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Zayin, Het and Tet

Today please consider the next three stanzas of Psalm 119;  in Hebrew Zayin, Het and Tet.

ז Zayin

“Remember your word to your servant, for you have given me hope.

My comfort in my suffering is this: Your promise preserves my life.

The arrogant mock me unmercifully,  but I do not turn from your law.

I remember, Lord, your ancient laws, and I find comfort in them.

Indignation grips me because of the wicked, who have forsaken your law.

Your decrees are the theme of my song wherever I lodge.

In the night, Lord, I remember your name, that I may keep your law.

This has been my practice:  I obey your precepts.

It’s ok to remind God of His promises to you. Not that He’s forgotten, breaks His promises or is getting senile. Reminding God of His promises really is a testament to your steadfast belief in that He has His eye on you.  Max Lucado once said, “I remember sitting in high school Algebra class staring at my textbook as if it were written in Mandarin Chinese.  Fortunately I had a patient teacher.  He issued the invitation and stuck to it: “If you cannot solve a problem, come to me and I will help you.”  I wore a trail between his desk and mine.  I would remind him, “Remember how you promised you would help?”  I still had the problem, mind you, but I entrusted the problem to one who knew how to solve it. The Old Testament prophet Isaiah said, “Put the Lord in remembrance of His promises, keep not silence” (Isaiah 62:6).  God invites us—yes, commands us—to remind Him of his promises.  Find a promise that fits your problem, and build your prayer around it!  These prayers of faith touch the heart of God and miracles are set in motion!”

We all suffer—every one of us from the moment we’re born till we take our last breath.  But my hope, and the Psalmist, is to know that the suffering is not in vain, it has a purpose, and God is watching over us—even till the end our lives.

The Psalmist contrasts God’s promises and protection from the arrogant ones we all come across in life—those that are unkind, deceitful and unmerciful.  When attacked or mocked, we can take comfort, in the promises He makes and the vows He makes on the behalf of those that love Him!   I can relate to my own sons, in this matter.  When they are bullied or, as happened this past week three or four gang up on one of them, my anger rises.  I want to be sure that they are innocent of instigating trouble first, but if they are, I am there for them to do whatever it takes to protect them.  How much more is God able to come to our rescue if we’ve been faithful and righteous, and are yet attacked.  God does, in Him time, make things right.  Paul said, “Dearly beloved, avenge not yourselves, but rather give place unto wrath: for it is written, Vengeance is mine; I will repay, saith the Lord.”

Why are we told again and again to meditate upon what He has told us in the Bible?  Have you ever received a letter from someone you loved very much and you kept it? Perhaps years have passed and they moved away or even died. But every now and then you take out that old letter and re-read it.  It’s yellowed and cracked, perhaps, but it’s quite precious to you.  I have the last letter my mom ever wrote to me still—every time I read it I have a hard time breathing.    That’s one of the great things about writing something on paper as opposed to sending a text that’s lost in a few years.  Reading that old letter of love and friendship and support brings tears to your eyes, joy to your heart and inspiration for the day…. The Psalmist knew the inspiration and confidence in heart that comes from reading God’s love letters every day and then marveling how all the truth in God’s letters had come to pass.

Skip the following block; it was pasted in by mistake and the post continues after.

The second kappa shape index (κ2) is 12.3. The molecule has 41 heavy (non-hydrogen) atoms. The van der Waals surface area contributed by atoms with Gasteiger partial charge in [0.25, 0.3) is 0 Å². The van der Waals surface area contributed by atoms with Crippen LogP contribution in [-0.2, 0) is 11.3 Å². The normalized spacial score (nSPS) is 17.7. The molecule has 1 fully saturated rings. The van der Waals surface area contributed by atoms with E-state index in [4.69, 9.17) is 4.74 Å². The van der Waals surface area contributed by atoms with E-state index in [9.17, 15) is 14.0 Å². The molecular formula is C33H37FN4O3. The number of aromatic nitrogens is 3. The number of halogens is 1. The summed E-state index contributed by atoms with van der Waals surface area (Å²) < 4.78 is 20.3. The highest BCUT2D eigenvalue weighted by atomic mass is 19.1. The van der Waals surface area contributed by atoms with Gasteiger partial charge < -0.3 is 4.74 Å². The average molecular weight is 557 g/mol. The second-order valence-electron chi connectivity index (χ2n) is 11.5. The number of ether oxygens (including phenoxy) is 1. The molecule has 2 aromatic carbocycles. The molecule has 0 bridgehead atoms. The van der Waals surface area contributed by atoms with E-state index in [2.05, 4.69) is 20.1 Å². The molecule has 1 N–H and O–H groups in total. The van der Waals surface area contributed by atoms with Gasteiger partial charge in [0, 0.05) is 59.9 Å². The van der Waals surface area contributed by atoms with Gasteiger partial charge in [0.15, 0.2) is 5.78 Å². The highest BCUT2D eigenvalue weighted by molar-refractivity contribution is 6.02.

He concludes this section by saying that it is his practice to be obey God’s teachings.  We practice volleyball, baseball, piano, a new language—why? To be able to tell others, “there, I practiced, I can quit now.” No! We practice so that we will excel in that discipline!  We want to be the best in that sport, or most proficient in French,  or an accomplished pianist!

Why is He telling God this? Because he’s been a “good boy” and reminds God of it!  Every day Tyler or Tommy asks me, “aren’t you proud of me?”, when they do well at something.  And I am!  But are we close enough to God….obedient enough as sons and daughters….so in touch with the Son….and so delighted in reading His word that—- we would ask God the same question?!  Lord, are you proud of me today?  Is what I am doing a delight to your eyes? Do we have that courage and clarity of conscience to ask Him? And if not, are we ready to look into the mirror and make the proper changes?

ח Het

You are my portion, Lord; I have promised to obey your words.

I have sought your face with all my heart; be gracious to me according to your promise.

I have considered my ways and have turned my steps to your statutes.

I will hasten and not delay to obey your commands.

Though the wicked bind me with ropes,  I will not forget your law.

At midnight I rise to give you thanks  for your righteous laws.

I am a friend to all who fear you, to all who follow your precepts.

The earth is filled with your love, Lord; teach me your decrees.

No one is going to stop this man from worshipping His God or obeying His commands! Oh to have leaders in Raleigh, Washington, DC and the U.N. that felt the same.   But when you know the right thing to do, do you wait to see what the other person is going to do before you’re man (or woman) enough to do the right thing?  Not this guy, he wasn’t checking out the crowd response—he was for God—100%.